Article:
To assist in addressing the difficulty in the state budget process, the Institute for Truth in Accounting (IFTA) is calling for greater transparency in the budget calculations. Noted the IFTA’s CEO Sheila Weinberg, “This mess has been building for years. Lack of transparency in the budget process makes it very difficult for the parties to have honest negotiations.”
The IFTA’s research has identified several items that make the budget calculations confusing. These include the underestimation of the cost of government programs, including Medicaid, and the fact that revenue amounts include money borrowed. The actuarially determined cost of the retirement benefits earned and promised to state employees and teachers is not used in the calculation. To explain the budget calculations, the IFTA has issued an educational booklet titled “The Illinois Grande Illusion”, which can be found on its website at: http://www.truthinaccounting.org/pdf/publications/illusionsingle.pdf.
Weinberg points out that the Illinois constitution requires the governor and legislature to pass a balanced budget. This requirement is designed to give the public control over the state budget process and to hold elected officials accountable. The intent of the balanced budget requirement is to eliminate the legislators’ and governors’ ability to provide current voters government benefits and services, while passing the bill on to future taxpayers.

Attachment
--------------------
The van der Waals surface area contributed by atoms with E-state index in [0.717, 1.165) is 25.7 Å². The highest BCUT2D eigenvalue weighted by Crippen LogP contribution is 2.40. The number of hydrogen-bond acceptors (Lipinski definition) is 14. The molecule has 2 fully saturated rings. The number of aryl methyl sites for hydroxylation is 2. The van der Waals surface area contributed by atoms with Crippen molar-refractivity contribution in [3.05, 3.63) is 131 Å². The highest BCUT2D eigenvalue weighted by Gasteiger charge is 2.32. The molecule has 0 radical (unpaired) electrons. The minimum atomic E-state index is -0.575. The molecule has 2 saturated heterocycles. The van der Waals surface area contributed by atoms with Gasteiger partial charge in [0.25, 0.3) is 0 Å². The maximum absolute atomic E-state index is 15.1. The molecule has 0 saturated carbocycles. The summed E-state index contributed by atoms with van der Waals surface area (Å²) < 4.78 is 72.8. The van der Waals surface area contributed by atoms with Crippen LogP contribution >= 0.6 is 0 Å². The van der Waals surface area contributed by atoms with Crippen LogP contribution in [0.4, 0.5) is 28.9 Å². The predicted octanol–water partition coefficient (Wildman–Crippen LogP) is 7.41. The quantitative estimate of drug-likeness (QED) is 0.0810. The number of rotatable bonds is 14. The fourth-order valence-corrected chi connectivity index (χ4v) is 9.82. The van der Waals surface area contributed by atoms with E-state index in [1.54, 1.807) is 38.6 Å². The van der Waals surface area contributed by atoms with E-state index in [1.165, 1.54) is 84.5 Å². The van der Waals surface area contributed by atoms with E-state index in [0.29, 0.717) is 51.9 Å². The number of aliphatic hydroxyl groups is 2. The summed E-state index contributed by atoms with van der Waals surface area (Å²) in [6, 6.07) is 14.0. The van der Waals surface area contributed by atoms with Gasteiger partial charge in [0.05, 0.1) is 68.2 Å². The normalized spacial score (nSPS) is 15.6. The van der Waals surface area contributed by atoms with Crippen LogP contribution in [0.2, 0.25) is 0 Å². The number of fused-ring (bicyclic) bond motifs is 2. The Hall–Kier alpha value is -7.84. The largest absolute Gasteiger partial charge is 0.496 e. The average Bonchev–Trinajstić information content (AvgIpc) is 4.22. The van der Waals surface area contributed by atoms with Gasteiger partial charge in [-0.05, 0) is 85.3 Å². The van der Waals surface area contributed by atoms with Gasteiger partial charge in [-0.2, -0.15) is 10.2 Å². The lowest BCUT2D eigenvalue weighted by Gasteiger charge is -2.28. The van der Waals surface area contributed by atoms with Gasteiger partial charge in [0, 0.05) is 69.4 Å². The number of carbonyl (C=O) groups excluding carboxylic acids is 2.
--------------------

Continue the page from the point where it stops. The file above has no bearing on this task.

For more than 20 years Illinois governors and legislatures have used what Weinberg calls “political math” to circumvent the balanced budget requirement. She highlights that each year the politicians have proudly claimed they have “balanced” the budget, yet the state is more than $44 billion in debt. According to the last financial statements issued by Comptroller Daniel Hynes’ office, the 2006 “balanced” budget resulted in a deficit of $769 million.
To gain back control of the chaotic budget process, Weinberg says that the public needs to ask questions of the governor and legislators. These questions include the following. Will they consider the budget balanced even if they have to borrow money to pay current bills? Will the state agencies continue to hide their bills, so they are not included in this year’s budget? Will the budget be “balanced” by underfunding pensions? Where will the money come from to pay for new programs and benefits, when the state is already more than $44 billion in debt? How much further in debt will the state be once a “balanced” budget is passed? And, when the governor and legislators finally come to an agreement and hold a press conference to proudly declare success, will it be the truth when they say that they have passed a “balanced” budget?
“The recent corporate accounting scandals highlight the importance of telling the public the truth about corporations’ financial positions,” warns Weinberg. “Lack of transparency resulted in thousands of stockholders and workers losing millions of dollars. We need an honest and clear state budget process, because billions of dollars and the livelihood of millions of citizens are at stake.”